Controversy, Cuthbert and Courtney Solomon.
C for Controversy:
A billboard started it all.
ABDUCTION, CONFINEMENT, TORTURE and TERMINATION were the terms used to describe Captivity the movie.
The offensive billboards were seen in prominent locations in LA.
This is the article from /film: http://www.slashfilm.com/2007/03/20/captivity-billboard-banned/
After Dark Films, the production company responsible for Captivity received a $500,000 fine as a result of putting up the unapproved billboards.
The actual release date set for 18th May was also pushed back because the MPAA refused to rate the film.
Co-owner of After Dark, Courtney Solomon said it was a mistake on their part about the billboards.
There was even a campaign by the public against the said advertisements, started by Jill Soloway: http://www.huffingtonpost.com/jill-soloway/remove-the-rating-for-em_b_44404.html
No publicity is bad publicity?
The billboards were replaced by white banners with the words,"Captivity was here", after they were taken down.
It appears that After Dark Films certainly has a thing for bad publicity. Ropeofsilicon has the report: http://www.ropeofsilicon.com/news.php?id=5643
Personally I do not find the billboards offensive by the looks of it but I do not live in the area where they were present so I wouldn't know the conditions.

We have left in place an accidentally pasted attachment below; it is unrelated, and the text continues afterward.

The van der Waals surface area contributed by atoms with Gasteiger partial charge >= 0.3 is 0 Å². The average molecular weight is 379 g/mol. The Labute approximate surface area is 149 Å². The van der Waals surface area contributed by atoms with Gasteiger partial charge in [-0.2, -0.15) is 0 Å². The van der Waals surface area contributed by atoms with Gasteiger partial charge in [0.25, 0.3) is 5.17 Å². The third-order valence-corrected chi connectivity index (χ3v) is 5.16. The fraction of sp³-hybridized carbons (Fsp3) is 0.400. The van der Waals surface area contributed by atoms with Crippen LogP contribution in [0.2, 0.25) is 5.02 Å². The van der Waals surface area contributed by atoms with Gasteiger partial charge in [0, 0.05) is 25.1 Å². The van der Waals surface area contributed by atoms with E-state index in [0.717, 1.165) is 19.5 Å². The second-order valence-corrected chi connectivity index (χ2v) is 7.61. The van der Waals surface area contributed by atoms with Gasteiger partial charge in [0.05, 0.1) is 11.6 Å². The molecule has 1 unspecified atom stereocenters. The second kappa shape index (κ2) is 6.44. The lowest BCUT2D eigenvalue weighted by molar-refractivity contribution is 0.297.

The argument was that they were disturbing to members of the public and especially unhealthy to the children.
There were worse materials I'm sure and it does seem harsh that Captivity received the punishment.
On the other hand, After Dark had it coming don't they?
It takes two hands to clap.
C for Cuthbert:
The beautiful and innocent actress just wanted to star in a movie about a woman who fights for her life.
"...a lot of it baffles me, and a lot of it is intriguing at the same time, because I had no idea that, in the world of the Saws and the Hostels ... somehow our film has sort of stuck out. I'm grateful for that, but at the same time, I'm a little confused.
I know that we had some controversy with the womens' groups, and I just feel like I wanted them to see the film before making any judgments on it.
I set out to make a film about a woman who fights for her life and comes out in the end sort of strong and learns something from her experience.
But 30 million people chatting about it online? I couldn't ask for anything more!"
Read her interview on Cinematical here: http://www.cinematical.com/2007/06/29/interview-elisha-cuthbert-talks-to-cinematical-about-the-capti/
C for Courtney Solomon:
What has the man behind Captivity got to say?
"They were offended by the words and the images that went along with those words, and it sort of created a storyboard for them. But at the end of the day, Captivity -- as Roland intended it to be in the first place -- is about female empowerment.
It's a more realistic take on these types of things happening.
Saw is Saw and Hostel is Hostel, but Captivity is a realistic take on something that unfortunately happens in this country an awful lot.
That's what Roland set out to do; he wanted to make a statement about something that happens and is quite terrifying in this country.
So when we started out to do the marketing campaign, that's what we wanted to get across. Not just for the core audience, but also to broaden the audience.
It comes from an acclaimed filmmaker and it's not just some cheesy little film. They spent money on this film; it's not a $2 million film as people have quoted it to be. It's got high production values, the story plays out and it's got a great twist at the end.
At the end of the day, it scares you because it feels real."
Read Courtney Solomon's interview on Cinematical:
Andy says, "At the end of the day, it's Cs for Captivity."